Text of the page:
Apr. 4, 2019 — Racquel Gates

Please join us on Thursday, April 4, 2019 at from 1:00-2:30pm in Foster 103 for the first meeting of the Mass Culture Workshop for the Spring Quarter. We are delighted to have Racquel Gates, Assistant Professor of Media Culture at the College of Staten Island, City University of New York. Racquel will be presenting a work in-progress titled “Beyond the Sunken Place: The Limits of Representation in Black Film and Media Studies.”

There is no pre-circulated paper for this workshop.

**Please note the special time and location of this event.**

Lunch will be provided.

We look forward to seeing you!

Yours in Mass Cult,
Gary and Cooper

“Beyond the Sunken Place: The Limits of Representation in Black Film and Media Studies”

To what extent does black representation in Hollywood exist in a state of perpetual emergency? Swinging between the two extremes of dearth of representation on the one hand, and politically regressive presence on the other, the history of the black image in film has been a simple story of conflict. From The Birth of a Nation to the whitewashing of black stories, these oppositional forces create a constant state of crisis around matters of black representation, leading to the celebration of “wins,” most often in the form of accolades, awards nominations, or even mere being. The problem with this scenario, I argue in this paper, is that this constant state of representational urgency obscures the more nuanced questions of how representation functions, what it means, and how it resonates. If we consider it a “win” for a black cast film to merely exist, where and when do scholars, critics, and fans get to ask questions about quality, taste, and emotional resonance? Or, to frame it differently, is there even space to contemplate these aspects of cinematic representation when the history of the black image has always been one of celebrating wins and trying to minimize losses?

Racquel Gates is an Assistant Professor at the College of Staten Island, CUNY. Her research focuses on blackness and popular culture, with special attention to discourses of taste and quality. She is the author of Double Negative: The Black Image and Popular Culture (Duke, 2018) and has written numerous essays on film and media, some of which appear in Film Quarterly, Television & New Media, The New York Times, and The Los Angeles Review of Books.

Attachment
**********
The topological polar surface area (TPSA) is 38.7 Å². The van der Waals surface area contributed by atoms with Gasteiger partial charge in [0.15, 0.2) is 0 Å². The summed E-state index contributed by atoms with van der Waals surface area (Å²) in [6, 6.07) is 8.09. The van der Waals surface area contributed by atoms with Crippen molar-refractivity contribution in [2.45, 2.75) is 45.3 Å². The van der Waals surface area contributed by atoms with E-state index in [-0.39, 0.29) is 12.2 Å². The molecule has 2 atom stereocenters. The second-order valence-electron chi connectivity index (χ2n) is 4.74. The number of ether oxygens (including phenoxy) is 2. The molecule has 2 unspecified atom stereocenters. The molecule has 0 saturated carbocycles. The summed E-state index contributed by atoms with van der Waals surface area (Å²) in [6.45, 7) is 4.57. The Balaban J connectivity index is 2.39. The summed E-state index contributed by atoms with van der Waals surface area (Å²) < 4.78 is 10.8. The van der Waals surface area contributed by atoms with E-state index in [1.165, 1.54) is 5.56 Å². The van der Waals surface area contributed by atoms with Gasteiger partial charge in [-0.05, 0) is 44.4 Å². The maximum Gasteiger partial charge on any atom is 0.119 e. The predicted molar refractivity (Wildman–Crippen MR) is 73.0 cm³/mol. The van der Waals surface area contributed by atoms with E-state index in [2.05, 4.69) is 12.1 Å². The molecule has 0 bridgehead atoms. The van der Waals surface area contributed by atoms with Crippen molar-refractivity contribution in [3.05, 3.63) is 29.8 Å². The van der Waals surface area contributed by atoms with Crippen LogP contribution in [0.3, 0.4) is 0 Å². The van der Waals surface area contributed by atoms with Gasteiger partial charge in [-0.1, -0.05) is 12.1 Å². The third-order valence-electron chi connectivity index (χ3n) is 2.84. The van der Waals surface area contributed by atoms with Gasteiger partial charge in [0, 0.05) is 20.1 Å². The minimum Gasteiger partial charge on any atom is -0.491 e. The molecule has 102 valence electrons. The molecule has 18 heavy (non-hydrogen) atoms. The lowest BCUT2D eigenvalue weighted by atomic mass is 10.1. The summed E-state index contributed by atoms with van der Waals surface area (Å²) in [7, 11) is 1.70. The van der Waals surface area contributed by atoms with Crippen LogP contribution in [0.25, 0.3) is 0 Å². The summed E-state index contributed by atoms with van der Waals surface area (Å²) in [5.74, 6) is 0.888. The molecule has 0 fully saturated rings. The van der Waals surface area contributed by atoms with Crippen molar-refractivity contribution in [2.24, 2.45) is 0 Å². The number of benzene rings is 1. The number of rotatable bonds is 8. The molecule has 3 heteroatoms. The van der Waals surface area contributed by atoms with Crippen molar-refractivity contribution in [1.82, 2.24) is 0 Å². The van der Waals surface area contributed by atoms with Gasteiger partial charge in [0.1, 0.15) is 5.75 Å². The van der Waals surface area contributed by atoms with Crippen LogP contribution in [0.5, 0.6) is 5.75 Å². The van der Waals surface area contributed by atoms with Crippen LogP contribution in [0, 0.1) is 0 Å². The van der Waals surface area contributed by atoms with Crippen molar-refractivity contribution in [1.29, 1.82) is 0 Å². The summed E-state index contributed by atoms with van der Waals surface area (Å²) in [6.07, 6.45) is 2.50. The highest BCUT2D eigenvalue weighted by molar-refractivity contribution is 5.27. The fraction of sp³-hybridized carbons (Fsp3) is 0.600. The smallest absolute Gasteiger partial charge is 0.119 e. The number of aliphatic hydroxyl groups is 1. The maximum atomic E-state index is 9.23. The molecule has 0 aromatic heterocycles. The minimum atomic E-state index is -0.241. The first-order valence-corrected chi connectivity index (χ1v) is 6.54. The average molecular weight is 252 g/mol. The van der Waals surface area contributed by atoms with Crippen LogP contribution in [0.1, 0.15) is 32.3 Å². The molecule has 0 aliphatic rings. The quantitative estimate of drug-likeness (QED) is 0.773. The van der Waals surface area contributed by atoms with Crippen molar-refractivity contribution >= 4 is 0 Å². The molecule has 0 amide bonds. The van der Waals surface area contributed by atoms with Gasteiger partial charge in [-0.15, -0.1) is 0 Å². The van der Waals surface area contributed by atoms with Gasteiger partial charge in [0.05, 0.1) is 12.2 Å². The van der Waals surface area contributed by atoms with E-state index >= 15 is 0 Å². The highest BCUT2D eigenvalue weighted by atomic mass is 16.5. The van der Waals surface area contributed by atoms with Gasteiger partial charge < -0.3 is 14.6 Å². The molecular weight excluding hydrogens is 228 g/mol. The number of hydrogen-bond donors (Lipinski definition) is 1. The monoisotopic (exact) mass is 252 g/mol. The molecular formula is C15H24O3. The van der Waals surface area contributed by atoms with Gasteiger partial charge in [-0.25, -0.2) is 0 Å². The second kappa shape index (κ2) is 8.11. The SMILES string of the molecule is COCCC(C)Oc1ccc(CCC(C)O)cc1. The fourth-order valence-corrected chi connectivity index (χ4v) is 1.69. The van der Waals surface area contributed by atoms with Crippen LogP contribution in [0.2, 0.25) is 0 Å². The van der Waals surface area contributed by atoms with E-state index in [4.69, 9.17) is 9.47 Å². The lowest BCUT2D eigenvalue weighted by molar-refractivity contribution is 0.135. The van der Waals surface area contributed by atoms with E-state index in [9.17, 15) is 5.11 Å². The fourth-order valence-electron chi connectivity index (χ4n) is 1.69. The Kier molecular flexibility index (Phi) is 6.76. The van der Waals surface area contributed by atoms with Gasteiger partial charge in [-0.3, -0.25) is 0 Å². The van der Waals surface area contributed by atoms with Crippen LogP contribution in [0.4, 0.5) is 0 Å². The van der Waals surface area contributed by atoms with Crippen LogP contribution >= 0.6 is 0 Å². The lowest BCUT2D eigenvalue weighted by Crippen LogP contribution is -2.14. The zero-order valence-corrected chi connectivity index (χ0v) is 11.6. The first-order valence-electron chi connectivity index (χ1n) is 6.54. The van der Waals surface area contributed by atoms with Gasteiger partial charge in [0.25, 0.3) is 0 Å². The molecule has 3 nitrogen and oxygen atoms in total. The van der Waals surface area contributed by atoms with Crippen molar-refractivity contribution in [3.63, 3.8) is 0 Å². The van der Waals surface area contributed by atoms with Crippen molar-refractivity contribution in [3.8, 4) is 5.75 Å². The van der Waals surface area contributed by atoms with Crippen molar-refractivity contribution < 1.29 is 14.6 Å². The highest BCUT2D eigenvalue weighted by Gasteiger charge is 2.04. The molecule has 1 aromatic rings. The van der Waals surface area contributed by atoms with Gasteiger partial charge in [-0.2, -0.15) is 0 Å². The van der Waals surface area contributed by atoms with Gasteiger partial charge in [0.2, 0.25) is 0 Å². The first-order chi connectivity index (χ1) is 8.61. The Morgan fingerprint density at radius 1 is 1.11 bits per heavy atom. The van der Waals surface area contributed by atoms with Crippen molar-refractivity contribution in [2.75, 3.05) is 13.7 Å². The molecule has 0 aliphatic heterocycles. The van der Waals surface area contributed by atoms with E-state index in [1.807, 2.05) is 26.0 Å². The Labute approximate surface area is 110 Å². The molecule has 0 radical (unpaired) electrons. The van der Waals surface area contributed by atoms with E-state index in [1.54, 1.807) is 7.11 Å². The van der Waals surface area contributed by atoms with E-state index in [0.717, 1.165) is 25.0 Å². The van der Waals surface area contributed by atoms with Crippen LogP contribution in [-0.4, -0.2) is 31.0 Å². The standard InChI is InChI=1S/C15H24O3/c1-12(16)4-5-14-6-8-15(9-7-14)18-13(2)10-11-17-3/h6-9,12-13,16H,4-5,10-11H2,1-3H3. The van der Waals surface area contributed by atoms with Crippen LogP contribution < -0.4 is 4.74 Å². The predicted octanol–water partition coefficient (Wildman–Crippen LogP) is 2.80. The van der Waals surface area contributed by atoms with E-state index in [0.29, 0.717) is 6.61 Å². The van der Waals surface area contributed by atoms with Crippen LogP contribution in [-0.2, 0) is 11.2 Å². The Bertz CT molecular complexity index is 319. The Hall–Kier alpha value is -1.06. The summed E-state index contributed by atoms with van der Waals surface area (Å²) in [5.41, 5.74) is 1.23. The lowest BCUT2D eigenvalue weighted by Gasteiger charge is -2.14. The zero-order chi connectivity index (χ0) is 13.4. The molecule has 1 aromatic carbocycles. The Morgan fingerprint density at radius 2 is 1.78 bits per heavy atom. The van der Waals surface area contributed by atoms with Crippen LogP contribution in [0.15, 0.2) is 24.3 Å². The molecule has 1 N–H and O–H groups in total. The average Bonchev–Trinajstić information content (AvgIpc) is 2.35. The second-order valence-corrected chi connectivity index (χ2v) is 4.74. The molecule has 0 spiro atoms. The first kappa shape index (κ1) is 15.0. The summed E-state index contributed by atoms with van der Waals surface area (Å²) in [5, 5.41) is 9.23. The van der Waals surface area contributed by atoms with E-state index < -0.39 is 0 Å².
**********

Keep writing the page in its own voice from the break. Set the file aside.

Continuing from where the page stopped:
Mar. 8, 2019 — Meghanne Barker

Please join us on Friday, March 8, 2019 at 11:00am in Cobb 311 for the final meeting of the Mass Culture Workshop for the Winter Quarter. We are delighted to have Meghanne Barker, Collegiate Assistant Professor in Social Sciences at the University of Chicago. Meghanne will be presenting the final chapter from her book manuscript entitled “Stepping Out of the Frame.” Responding to the chapter is Marissa Fenley, PhD Student in English and TAPS.

Meghanne’s chapter is available for download here.
Please do not circulate without permission.
Please email either Gary [gkafer@uchicago.edu] or Cooper [cooperlong@uchicago.edu] for the password.

This session will be co-sponsored by the Theater and Performance Studies Workshop.

Refreshment will be provided.

We look forward to seeing you!

Yours in Mass Cult,
Gary and Cooper

Stepping Out of the Frame

This chapter follows two protagonists as they move out of the frame in which they have been placed, as they move from their second home, the site of their temporary displacement, back to their first home. The chapter moves between the story of Kashtanka, a dog who makes her debut at a circus and is discovered by her first masters, and of Marlin, a boy at Hope House, the temporary children’s home in Kazakhstan where I conducted my research. It follows Marlin on his last day as he makes his way home with his father. It looks not only at the plot of the play of Kashtanka itself, but also at the ways relationships were threatened, ruptured, and repaired among the artists working to put together this play at the Almaty Puppet Theater. The chapter examines the role of various kinds of frames – the frames of performance, of mediating technologies, and even physical frames for text objects – in enabling decontextualization and recontextualization, thus offering new perspectives and mitigating loss as people move out of particular frames and into new spaces.

Meghanne Barker is a Collegiate Assistant Professor in Social Sciences and a Harper-Schmidt Fellow in the Society of Fellows at the University of Chicago. She is a linguistic anthropologist whose research examines intersections of play, performance, materiality, and childhood in post-Soviet Kazakhstan. Barker received her PhD in 2017 from the University of Michigan in Ann Arbor. She is currently developing this research into two book projects. First, an ethnographic monograph, Animating Childhood in Almaty, shows the role of everyday enactments of ideal childhood, family, and home for preschool-aged children growing up in a temporary, state-run home. In her second book project, Puppets of the State, Barker expands her historical investigation of the vast network of Soviet-era, state-run puppet theaters and their contemporary legacy, examining puppets’ roles in socializing young citizens and in international campaigns of soft power through tours and festivals.